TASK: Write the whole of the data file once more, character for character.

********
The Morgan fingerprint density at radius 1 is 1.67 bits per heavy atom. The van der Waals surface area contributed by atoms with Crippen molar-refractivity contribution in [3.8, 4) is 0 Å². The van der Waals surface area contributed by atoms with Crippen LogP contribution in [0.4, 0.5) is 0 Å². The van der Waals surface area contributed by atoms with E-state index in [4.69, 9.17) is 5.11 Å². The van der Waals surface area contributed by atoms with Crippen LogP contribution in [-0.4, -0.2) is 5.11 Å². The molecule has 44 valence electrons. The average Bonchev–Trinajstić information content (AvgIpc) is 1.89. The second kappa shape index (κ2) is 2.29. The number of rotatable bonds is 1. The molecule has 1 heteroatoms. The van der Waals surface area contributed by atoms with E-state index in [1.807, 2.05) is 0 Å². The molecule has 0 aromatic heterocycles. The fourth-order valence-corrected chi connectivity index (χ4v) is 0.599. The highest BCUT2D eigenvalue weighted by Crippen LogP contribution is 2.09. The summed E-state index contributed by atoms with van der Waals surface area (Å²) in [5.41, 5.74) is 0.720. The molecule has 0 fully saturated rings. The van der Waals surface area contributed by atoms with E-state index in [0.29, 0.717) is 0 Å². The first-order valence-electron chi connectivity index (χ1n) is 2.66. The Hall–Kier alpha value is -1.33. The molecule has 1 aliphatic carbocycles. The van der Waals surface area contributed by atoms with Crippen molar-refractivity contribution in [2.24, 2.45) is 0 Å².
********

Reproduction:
The Morgan fingerprint density at radius 1 is 1.67 bits per heavy atom. The van der Waals surface area contributed by atoms with Crippen molar-refractivity contribution in [3.8, 4) is 0 Å². The van der Waals surface area contributed by atoms with Crippen LogP contribution in [0.4, 0.5) is 0 Å². The van der Waals surface area contributed by atoms with E-state index in [4.69, 9.17) is 5.11 Å². The van der Waals surface area contributed by atoms with Crippen LogP contribution in [-0.4, -0.2) is 5.11 Å². The molecule has 44 valence electrons. The average Bonchev–Trinajstić information content (AvgIpc) is 1.89. The second kappa shape index (κ2) is 2.29. The number of rotatable bonds is 1. The molecule has 1 heteroatoms. The van der Waals surface area contributed by atoms with E-state index in [1.807, 2.05) is 0 Å². The molecule has 0 aromatic heterocycles. The fourth-order valence-corrected chi connectivity index (χ4v) is 0.599. The highest BCUT2D eigenvalue weighted by Crippen LogP contribution is 2.09. The summed E-state index contributed by atoms with van der Waals surface area (Å²) in [5.41, 5.74) is 0.720. The molecule has 0 fully saturated rings. The van der Waals surface area contributed by atoms with E-state index in [0.29, 0.717) is 0 Å². The first-order valence-electron chi connectivity index (χ1n) is 2.66. The Hall–Kier alpha value is -1.33. The molecule has 1 aliphatic carbocycles. The van der Waals surface area contributed by atoms with Crippen molar-refractivity contribution in [2.24, 2.45) is 0 Å².